Our team: Tim Foley
The Covid-19 pandemic is a period of time which it seems we are obliged to call “strange times” but for the property industry times have been even stranger. Her Majesty’s Government has now announced that the moratorium on the right to forfeit a lease for non-payment of rent laid down by the Coronavirus Act 2020 will be extended until 30 September 2020. At the same time the government also announced that it would amend the Corporate Insolvency and Governance Bill presently passing through Parliament extending the restrictions over the use of winding up petitions to the same date. Furthermore the right to Commercial Rent Arrears Recovery procedure (CRAR) is further restricted such that landlords may only use CRAR where tenants owe at least 189 days of unpaid rent. These extensions are entirely unsurprising. If it was thought that tenants were deserving of protection in March the government was never going to leave them unprotected at the end of June after a quarter of little or no trade.
The Government’s chess match with Landlords began in the third week of March. By way of reminder the Coronavirus Act 2020 prohibited forfeiture of leases either by action or peaceful re-entry if the breach of covenant complained of was non-payment of rent. “Rent” was defined extremely widely in the Act to cover not just principal rent but any liquidated sum due to be paid under the terms of the lease. The definition given to “Rent” in the Act, thus includes not only Rent but also Service Charge, and Insurance Rent. The width of the definition means that it also applies to sums payable pursuant to the lease that one might not dream as classifying as rent. Thus landlord’s costs payable following a breach of the lease is caught by the definition, as is the (admittedly small) registration fee for registering a devolution of the lease. However any other breach of the lease was fair game when it came to forfeiture. Where premises are in disrepair the lease of those premises would, subject to other statutory checks and balances, be vulnerable still to forfeiture. As such the Coronavirus Act operated to protect tenants in quite a limited way from a remedy that in practice few landlords would seek to avail themselves of.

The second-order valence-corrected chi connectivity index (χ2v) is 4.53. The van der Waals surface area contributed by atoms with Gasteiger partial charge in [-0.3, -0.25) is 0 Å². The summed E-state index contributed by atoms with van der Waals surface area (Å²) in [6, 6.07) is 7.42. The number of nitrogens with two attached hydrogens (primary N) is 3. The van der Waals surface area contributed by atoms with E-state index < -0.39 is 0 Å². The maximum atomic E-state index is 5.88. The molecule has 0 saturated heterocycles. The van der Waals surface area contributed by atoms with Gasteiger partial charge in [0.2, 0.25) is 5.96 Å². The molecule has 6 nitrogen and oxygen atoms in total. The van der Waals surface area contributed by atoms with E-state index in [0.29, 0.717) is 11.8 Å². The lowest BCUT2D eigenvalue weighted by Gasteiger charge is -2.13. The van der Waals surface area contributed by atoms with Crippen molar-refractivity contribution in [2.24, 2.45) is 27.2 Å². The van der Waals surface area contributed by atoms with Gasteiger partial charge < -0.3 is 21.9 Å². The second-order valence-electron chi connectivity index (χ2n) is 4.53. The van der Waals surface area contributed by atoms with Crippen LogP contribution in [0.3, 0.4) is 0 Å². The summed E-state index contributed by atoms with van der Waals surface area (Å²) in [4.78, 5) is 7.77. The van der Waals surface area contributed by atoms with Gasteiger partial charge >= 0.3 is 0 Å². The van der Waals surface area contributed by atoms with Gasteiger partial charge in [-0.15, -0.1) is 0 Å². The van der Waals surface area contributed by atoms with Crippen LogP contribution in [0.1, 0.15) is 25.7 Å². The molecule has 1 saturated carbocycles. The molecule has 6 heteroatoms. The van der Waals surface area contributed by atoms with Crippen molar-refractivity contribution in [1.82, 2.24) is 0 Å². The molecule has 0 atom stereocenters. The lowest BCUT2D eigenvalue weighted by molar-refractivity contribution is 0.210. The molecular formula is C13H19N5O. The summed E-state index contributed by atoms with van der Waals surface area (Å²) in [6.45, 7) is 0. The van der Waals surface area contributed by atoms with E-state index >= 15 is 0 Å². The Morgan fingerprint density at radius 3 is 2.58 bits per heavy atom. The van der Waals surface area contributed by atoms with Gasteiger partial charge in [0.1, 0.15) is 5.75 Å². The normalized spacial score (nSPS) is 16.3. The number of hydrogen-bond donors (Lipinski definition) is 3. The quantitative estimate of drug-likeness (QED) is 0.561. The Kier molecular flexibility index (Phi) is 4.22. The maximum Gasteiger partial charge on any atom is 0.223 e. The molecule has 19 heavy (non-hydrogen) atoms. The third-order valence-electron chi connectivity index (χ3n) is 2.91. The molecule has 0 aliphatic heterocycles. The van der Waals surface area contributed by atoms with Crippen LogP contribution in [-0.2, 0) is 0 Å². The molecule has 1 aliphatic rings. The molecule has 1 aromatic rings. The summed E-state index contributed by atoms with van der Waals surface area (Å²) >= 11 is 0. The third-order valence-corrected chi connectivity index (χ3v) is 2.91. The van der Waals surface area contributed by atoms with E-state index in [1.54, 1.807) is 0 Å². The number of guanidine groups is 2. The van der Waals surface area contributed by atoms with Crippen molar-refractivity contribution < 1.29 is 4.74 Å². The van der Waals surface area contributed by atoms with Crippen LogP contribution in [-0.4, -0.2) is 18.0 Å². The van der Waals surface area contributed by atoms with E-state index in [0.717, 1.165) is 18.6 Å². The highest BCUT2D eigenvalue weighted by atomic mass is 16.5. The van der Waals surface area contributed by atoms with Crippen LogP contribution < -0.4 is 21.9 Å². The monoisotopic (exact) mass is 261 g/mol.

In response to this many landlords turned to insolvency procedures. Our old friend the statutory demand became the best friend of many landlords. The tickertape parade afforded by New York City to the three man crew of Apollo 11 in August 1969 was as nothing compared to the blizzard of statutory demands in March and April. So the government made a further attempt to checkmate Landlords. Statutory demands were to be banned as the government believed they were being used unfairly by landlords against distressed tenants – legislation would be published, Grandmaster Boris was using his Queen well.
Having made this announced, nothing appeared to happen. Practitioners were tearing their hair out, the government was proposing a seismic change to insolvency laws but no draft bill was made available for, ironically, more than 21 days. When the Corporate Insolvency and Governance Bill was finally published it was a rare creature, parliamentary legislation that operates retrospectively. It is not often that parliament legislates to make a lawful act retrospectively unlawful but as we must keep saying these are strange times.
The Bill consisted of a prohibition on issuing or continuing winding up petitions where the petition is based upon an expired statutory demand that was served on or after 1 March 2020. Further winding up petitions not based on an expired statutory demand but rather other evidence of insolvency were to be restricted. The court had to be satisfied by one of two things: either that Coronavirus had not had a financial effect on the company in question (good luck finding a company that has not suffered during the Coronavirus pandemic) or that the company was still insolvent notwithstanding the effect that Coronavirus might have had on it since insolvency was not related to Coronavirus. Those petitions pending where the court could not be satisfied of those two factors were to be dismissed immediately. Those companies made the subject of a compulsory liquidation order since 27 April wouldn’t have been made had the Bill been in force at that point in time would be automatically taken out of liquidation and put back in the hands of the directors in the company’s pre-petition state. All of those pawns taken in the opening of the game could be returned to the board.
These measures were supposed to be in place until 30 June, or one month from the date that the Bill became law. Now these extraordinary measures for strange times have been extended until 30 September. That date appears to be an odd choice being one day after the September quarter day tenants that haven’t paid any rent since the March quarter day will then owe nine months’ worth of unpaid rent. A strange time to remove protection one would think so perhaps this heralds a further extension in due course.
However landlords are not yet check-mated. There are moves that can still be made. Debt proceedings are wholly unchanged so landlords can issue county court proceedings to collect the rent. Tenants that owe at least two days of rent from the December quarter and have paid no rent since March but usually pay quarterly in advance become vulnerable to CRAR on the June quarter day. At that point in time they will owe more than 189 days’ worth of rent. The game is still afoot!